Use of external representations in science: Prompting and reinforcing prior knowledge activation

Sandra A.J. Wetzels, Liesbeth Kester, Jeroen J.G. van Merriënboer

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    This chapter outlines a theoretical framework providing insights into the use of low-sophisticated external representations during prior knowledge activation in the science domain. This framework distinguishes representations that prompt (i.e., initiate) prior knowledge activation from representations that reinforce (i.e., facilitate) the activation process. Prompts that consist of pictorial representations (e.g., pictures, animations) will be more suitable than verbal representations to activate structural and causal models important for science learning. Furthermore, external representations may reinforce the activation process. There are limits to the amount of information that can be activated simultaneously because of human’s limited working memory capacity. Self-constructing representations (i.e., note taking) might offload working memory while activating prior knowledge. It is argued that the strength of the prompting and reinforcing effects of external representations during prior knowledge activation is mediated by learners' level of prior knowledge. An empirical study that provides support for the framework is reported.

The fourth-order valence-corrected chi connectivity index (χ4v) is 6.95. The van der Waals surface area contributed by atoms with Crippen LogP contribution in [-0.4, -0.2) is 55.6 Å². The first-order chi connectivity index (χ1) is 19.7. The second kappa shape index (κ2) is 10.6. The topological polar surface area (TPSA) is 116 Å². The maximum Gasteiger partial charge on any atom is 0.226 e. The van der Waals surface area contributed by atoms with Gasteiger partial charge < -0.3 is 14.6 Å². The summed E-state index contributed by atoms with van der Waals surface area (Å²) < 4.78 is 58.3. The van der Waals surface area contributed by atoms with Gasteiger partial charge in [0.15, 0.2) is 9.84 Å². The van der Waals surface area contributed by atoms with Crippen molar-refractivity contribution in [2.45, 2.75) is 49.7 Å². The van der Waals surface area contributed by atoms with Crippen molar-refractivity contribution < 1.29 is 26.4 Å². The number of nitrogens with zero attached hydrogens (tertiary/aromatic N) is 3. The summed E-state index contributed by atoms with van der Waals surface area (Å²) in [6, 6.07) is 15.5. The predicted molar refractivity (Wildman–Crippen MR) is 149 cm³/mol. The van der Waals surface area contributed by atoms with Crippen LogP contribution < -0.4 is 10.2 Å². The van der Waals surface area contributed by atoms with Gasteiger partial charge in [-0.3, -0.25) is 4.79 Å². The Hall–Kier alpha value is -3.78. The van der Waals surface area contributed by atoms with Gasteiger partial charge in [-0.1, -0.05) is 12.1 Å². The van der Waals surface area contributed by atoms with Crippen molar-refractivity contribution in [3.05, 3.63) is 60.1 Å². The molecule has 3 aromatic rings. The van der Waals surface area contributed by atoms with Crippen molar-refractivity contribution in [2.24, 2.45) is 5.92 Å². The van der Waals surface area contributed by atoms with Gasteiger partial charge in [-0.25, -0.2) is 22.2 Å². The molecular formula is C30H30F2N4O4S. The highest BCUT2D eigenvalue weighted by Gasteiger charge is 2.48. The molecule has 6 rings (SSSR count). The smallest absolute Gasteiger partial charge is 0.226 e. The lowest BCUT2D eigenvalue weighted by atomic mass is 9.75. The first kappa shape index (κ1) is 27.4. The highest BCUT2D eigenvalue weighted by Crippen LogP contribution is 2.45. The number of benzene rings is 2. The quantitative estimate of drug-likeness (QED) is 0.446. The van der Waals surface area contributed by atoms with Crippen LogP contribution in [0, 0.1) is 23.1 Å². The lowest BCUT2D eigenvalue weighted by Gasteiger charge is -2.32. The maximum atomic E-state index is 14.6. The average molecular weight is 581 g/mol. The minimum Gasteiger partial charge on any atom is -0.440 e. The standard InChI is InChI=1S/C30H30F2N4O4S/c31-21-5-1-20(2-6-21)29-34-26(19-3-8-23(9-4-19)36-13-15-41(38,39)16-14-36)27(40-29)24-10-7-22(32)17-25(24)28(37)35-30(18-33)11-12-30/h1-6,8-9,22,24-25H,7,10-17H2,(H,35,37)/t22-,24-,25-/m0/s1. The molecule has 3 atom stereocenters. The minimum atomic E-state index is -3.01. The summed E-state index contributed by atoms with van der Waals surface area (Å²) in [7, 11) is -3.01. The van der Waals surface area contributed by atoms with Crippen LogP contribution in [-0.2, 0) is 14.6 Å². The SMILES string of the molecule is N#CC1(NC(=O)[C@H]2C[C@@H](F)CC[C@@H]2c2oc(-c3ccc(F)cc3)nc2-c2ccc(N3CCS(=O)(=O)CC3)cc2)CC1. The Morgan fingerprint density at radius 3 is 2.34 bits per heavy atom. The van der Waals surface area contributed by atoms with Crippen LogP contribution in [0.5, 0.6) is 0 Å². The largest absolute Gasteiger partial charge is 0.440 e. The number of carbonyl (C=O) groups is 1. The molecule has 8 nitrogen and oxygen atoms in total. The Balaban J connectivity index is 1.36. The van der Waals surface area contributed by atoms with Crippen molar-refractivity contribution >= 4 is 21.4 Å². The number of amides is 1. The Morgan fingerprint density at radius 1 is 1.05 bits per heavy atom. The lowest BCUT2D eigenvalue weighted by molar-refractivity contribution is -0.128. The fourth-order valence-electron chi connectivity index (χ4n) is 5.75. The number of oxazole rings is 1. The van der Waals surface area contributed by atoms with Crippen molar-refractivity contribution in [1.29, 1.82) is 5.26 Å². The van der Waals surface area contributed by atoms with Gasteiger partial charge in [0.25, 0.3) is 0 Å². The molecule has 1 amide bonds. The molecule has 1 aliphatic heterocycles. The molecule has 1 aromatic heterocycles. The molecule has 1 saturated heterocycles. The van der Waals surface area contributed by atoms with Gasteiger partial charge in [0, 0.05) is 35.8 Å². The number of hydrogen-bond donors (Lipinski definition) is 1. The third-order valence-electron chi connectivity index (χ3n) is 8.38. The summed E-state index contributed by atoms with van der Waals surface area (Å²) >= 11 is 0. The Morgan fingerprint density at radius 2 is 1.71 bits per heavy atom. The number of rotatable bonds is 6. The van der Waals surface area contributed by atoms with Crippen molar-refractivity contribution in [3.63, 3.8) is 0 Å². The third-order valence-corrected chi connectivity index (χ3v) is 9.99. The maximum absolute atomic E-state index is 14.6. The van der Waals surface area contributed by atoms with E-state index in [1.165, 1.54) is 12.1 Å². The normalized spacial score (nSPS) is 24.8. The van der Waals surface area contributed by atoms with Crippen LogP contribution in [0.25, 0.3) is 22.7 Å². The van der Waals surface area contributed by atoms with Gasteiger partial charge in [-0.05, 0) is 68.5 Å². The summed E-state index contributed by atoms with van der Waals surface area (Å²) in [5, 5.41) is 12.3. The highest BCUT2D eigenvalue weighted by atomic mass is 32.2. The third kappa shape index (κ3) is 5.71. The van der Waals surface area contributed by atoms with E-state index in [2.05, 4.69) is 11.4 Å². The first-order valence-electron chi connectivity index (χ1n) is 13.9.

Original languageEnglish
    Title of host publicationUse of Representations in Reasoning and Problem Solving
    Subtitle of host publicationAnalysis and Improvement
    EditorsLieven Verschaffel, Erik de Corte, Ton de Jong, Jan Elen
    Place of PublicationNew York
    Number of pages17
    ISBN (Electronic)9780203847824, 0203847822
    ISBN (Print)9780415556743, 9780415556736
    Publication statusPublished - 2 Nov 2010

    Publication series

    SeriesNew Perspectives on Learning and Instruction


    • external representations
    • prior knowledge activation
    • prompt
    • reinforcement
    • level of prior knowledge


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